must start with http://

As you notice above, both Moods and Feeds use short titles to get your attention
and longer, more descriptive bodies. Moods also includes an image, which is very
attention grabbing.

Be careful, however, to resist the temptation to always max out the images you
include with every feed item just because they’re “essentially free ad space”. This
could make your Feed items seem spammy and adversely affect your Feed item
conversion rate.

3. Include inviting, provocative calls to action that lead the reader to install the

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application directly.

Ultimately, the value of the News Feed the application developer is that it’s
powerful, free marketing. The News Feed can be used to convert your users’
friends to do things you want them to do - like install your application. You need to
make this conversion process as quick and easy as possible.

For example, you’ll notice that the Moods application asks the reader, “How are
you feeling?” immediately after the Feed item body. Clicking this link leads to the
Moods application installation page. As a result, the Moods application has
experienced significant growth despite not doing any active marketing.

The Books application prompts the reader to click on the title of the book my
friend just finished reading. However, clicking this link does not lead me to install
the application, but rather through an affiliate link to Amazon, where the Books
developer will earn a commission on anything I purchase.

Since the Platform launch, Facebook enabled a new way of increasing the selection
frequency and distribution breadth of feed items called Feed Templates.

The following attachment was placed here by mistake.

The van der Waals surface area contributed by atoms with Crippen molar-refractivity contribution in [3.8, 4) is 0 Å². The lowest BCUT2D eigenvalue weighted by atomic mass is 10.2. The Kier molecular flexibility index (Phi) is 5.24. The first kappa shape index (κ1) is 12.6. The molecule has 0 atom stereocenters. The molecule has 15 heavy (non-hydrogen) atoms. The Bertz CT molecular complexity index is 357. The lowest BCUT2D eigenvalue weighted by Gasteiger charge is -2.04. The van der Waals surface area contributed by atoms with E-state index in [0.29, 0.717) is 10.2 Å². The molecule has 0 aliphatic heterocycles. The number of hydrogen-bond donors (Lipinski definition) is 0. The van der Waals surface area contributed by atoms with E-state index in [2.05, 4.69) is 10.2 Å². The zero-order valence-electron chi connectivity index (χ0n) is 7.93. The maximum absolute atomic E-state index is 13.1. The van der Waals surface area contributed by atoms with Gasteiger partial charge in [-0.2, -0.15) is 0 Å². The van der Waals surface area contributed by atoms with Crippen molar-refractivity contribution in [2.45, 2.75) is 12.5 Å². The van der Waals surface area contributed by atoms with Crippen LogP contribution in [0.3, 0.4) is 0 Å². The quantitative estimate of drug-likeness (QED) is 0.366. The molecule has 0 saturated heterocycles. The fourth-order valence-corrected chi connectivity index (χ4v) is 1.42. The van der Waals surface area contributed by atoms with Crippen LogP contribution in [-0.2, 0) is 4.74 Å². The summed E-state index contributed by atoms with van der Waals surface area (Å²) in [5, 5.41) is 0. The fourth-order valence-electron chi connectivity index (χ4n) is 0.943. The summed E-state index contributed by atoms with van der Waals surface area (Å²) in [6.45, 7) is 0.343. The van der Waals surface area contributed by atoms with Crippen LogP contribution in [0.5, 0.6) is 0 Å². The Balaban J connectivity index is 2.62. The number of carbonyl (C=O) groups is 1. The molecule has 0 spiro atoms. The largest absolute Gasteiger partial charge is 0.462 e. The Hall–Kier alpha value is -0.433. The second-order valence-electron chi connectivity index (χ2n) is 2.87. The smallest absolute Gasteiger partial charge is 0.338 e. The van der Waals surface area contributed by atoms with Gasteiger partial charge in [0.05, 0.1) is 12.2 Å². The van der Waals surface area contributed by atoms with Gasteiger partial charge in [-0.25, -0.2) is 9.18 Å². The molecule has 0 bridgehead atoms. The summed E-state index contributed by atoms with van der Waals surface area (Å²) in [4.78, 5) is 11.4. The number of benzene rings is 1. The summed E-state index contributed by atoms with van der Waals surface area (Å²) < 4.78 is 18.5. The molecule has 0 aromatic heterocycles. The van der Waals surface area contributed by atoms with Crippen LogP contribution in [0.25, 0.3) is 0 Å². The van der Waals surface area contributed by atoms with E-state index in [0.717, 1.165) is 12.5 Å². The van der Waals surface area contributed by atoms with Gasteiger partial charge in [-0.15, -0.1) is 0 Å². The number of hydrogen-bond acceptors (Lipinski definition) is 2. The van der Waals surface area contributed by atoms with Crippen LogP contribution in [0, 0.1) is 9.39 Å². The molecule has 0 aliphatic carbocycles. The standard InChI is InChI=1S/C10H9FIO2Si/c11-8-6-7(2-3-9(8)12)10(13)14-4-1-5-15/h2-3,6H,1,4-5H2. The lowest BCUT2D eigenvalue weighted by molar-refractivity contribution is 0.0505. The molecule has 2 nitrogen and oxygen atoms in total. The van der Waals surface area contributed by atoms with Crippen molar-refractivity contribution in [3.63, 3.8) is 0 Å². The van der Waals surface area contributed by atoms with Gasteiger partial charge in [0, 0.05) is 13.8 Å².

By
registering feed templates in your Developer Settings, your feed items can now be a)
lumped together and shown more often, and b) shown to friends of your app’s users

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who don’t have the app installed (previously, only friends who had the app could see
your app’s feed items in their News Feeds).

News Feed Optimization: Strategies and Techniques

In January 2008, Facebook made a change to the way these “templated” feed
items are distributed to users without the app: if the feed items link to application
pages that require the user to install the app in order to be viewed, Facebook will
lower that feed item’s rank. Apparently, Facebook wants application developers
to give new users more of a “taste” of applications before requiring them to install
the app. Whether this translates into a deeper philosophical shift remains to be
seen, but it could be interpreted as a sign that Facebook wants more applications
(or at least application elements) available to users without requiring installation.

In February 2008, Facebook made another change to the way feed items work to
prevent an often-spammy practice: “passive” feed items. Passive feed items were
those that were published without your explicit action – for example, “Justin was
invited to play Poker” instead of “Justin has been playing poker.” This became a
problem when aggressive developers spammed users’ Mini Feeds even when they
weren’t using the app. It is now deprecated.

Testing, tracking, and optimizing your feed items is definitely a worthwhile
investment for any application developer. You should instrument your feed items as
early as possible.